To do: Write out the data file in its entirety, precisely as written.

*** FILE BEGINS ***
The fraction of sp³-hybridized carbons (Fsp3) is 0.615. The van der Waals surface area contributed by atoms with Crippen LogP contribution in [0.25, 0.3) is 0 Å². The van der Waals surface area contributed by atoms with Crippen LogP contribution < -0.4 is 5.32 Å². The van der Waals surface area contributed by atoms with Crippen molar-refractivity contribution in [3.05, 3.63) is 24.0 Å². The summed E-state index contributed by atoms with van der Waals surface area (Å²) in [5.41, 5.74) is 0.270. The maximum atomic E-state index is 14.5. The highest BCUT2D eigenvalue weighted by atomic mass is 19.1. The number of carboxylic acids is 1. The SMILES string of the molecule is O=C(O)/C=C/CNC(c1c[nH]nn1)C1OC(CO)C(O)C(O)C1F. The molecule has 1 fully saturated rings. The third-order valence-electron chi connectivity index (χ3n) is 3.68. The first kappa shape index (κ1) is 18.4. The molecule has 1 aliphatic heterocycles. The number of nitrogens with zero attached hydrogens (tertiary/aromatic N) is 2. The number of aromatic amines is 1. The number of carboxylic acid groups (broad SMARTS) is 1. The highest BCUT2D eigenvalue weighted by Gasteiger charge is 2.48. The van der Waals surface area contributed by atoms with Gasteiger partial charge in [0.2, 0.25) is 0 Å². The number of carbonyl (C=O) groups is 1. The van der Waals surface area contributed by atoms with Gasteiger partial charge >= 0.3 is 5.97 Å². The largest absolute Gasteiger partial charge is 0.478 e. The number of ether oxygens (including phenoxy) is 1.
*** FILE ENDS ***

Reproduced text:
The fraction of sp³-hybridized carbons (Fsp3) is 0.615. The van der Waals surface area contributed by atoms with Crippen LogP contribution in [0.25, 0.3) is 0 Å². The van der Waals surface area contributed by atoms with Crippen LogP contribution < -0.4 is 5.32 Å². The van der Waals surface area contributed by atoms with Crippen molar-refractivity contribution in [3.05, 3.63) is 24.0 Å². The summed E-state index contributed by atoms with van der Waals surface area (Å²) in [5.41, 5.74) is 0.270. The maximum atomic E-state index is 14.5. The highest BCUT2D eigenvalue weighted by atomic mass is 19.1. The number of carboxylic acids is 1. The SMILES string of the molecule is O=C(O)/C=C/CNC(c1c[nH]nn1)C1OC(CO)C(O)C(O)C1F. The molecule has 1 fully saturated rings. The third-order valence-electron chi connectivity index (χ3n) is 3.68. The first kappa shape index (κ1) is 18.4. The molecule has 1 aliphatic heterocycles. The number of nitrogens with zero attached hydrogens (tertiary/aromatic N) is 2. The number of aromatic amines is 1. The number of carboxylic acid groups (broad SMARTS) is 1. The highest BCUT2D eigenvalue weighted by Gasteiger charge is 2.48. The van der Waals surface area contributed by atoms with Gasteiger partial charge in [0.2, 0.25) is 0 Å². The number of carbonyl (C=O) groups is 1. The van der Waals surface area contributed by atoms with Gasteiger partial charge >= 0.3 is 5.97 Å². The largest absolute Gasteiger partial charge is 0.478 e. The number of ether oxygens (including phenoxy) is 1.